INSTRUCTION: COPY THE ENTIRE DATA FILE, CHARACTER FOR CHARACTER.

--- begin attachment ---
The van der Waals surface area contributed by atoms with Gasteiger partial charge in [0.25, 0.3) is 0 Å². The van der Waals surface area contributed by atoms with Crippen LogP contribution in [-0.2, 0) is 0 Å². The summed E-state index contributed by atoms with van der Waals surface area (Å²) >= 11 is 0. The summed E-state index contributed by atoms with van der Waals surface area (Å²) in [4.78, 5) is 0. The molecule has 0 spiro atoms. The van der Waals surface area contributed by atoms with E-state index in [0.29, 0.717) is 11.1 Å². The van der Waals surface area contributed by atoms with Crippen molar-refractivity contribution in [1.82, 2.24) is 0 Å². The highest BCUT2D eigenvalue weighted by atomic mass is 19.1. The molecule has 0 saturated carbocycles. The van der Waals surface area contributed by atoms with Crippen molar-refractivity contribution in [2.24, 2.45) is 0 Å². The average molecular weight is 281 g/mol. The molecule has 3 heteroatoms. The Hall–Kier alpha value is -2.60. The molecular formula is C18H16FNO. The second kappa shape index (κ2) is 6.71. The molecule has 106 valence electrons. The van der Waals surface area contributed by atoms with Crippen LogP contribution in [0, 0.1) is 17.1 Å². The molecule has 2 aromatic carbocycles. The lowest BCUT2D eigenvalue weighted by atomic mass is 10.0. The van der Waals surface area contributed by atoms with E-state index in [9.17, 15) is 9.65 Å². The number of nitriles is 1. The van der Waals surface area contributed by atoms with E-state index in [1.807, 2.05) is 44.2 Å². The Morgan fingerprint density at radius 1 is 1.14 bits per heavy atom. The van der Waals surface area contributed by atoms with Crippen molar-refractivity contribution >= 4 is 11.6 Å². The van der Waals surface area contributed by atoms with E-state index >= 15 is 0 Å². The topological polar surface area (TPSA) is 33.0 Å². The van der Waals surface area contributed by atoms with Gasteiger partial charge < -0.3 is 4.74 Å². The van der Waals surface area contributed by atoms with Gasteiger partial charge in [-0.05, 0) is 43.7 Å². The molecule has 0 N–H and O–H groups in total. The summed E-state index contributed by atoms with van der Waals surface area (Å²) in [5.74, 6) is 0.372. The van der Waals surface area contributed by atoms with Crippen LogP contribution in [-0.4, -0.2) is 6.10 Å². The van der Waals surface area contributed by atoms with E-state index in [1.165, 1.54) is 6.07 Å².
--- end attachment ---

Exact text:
The van der Waals surface area contributed by atoms with Gasteiger partial charge in [0.25, 0.3) is 0 Å². The van der Waals surface area contributed by atoms with Crippen LogP contribution in [-0.2, 0) is 0 Å². The summed E-state index contributed by atoms with van der Waals surface area (Å²) >= 11 is 0. The summed E-state index contributed by atoms with van der Waals surface area (Å²) in [4.78, 5) is 0. The molecule has 0 spiro atoms. The van der Waals surface area contributed by atoms with E-state index in [0.29, 0.717) is 11.1 Å². The van der Waals surface area contributed by atoms with Crippen molar-refractivity contribution in [1.82, 2.24) is 0 Å². The highest BCUT2D eigenvalue weighted by atomic mass is 19.1. The molecule has 0 saturated carbocycles. The van der Waals surface area contributed by atoms with Crippen molar-refractivity contribution in [2.24, 2.45) is 0 Å². The average molecular weight is 281 g/mol. The molecule has 3 heteroatoms. The Hall–Kier alpha value is -2.60. The molecular formula is C18H16FNO. The second kappa shape index (κ2) is 6.71. The molecule has 106 valence electrons. The van der Waals surface area contributed by atoms with Crippen LogP contribution in [0, 0.1) is 17.1 Å². The molecule has 2 aromatic carbocycles. The lowest BCUT2D eigenvalue weighted by atomic mass is 10.0. The van der Waals surface area contributed by atoms with E-state index in [9.17, 15) is 9.65 Å². The number of nitriles is 1. The van der Waals surface area contributed by atoms with E-state index in [1.807, 2.05) is 44.2 Å². The Morgan fingerprint density at radius 1 is 1.14 bits per heavy atom. The van der Waals surface area contributed by atoms with Crippen molar-refractivity contribution >= 4 is 11.6 Å². The van der Waals surface area contributed by atoms with E-state index >= 15 is 0 Å². The topological polar surface area (TPSA) is 33.0 Å². The van der Waals surface area contributed by atoms with Gasteiger partial charge < -0.3 is 4.74 Å². The van der Waals surface area contributed by atoms with Gasteiger partial charge in [-0.05, 0) is 43.7 Å². The molecule has 0 N–H and O–H groups in total. The summed E-state index contributed by atoms with van der Waals surface area (Å²) in [5.74, 6) is 0.372. The van der Waals surface area contributed by atoms with Crippen LogP contribution in [-0.4, -0.2) is 6.10 Å². The van der Waals surface area contributed by atoms with E-state index in [1.165, 1.54) is 6.07 Å².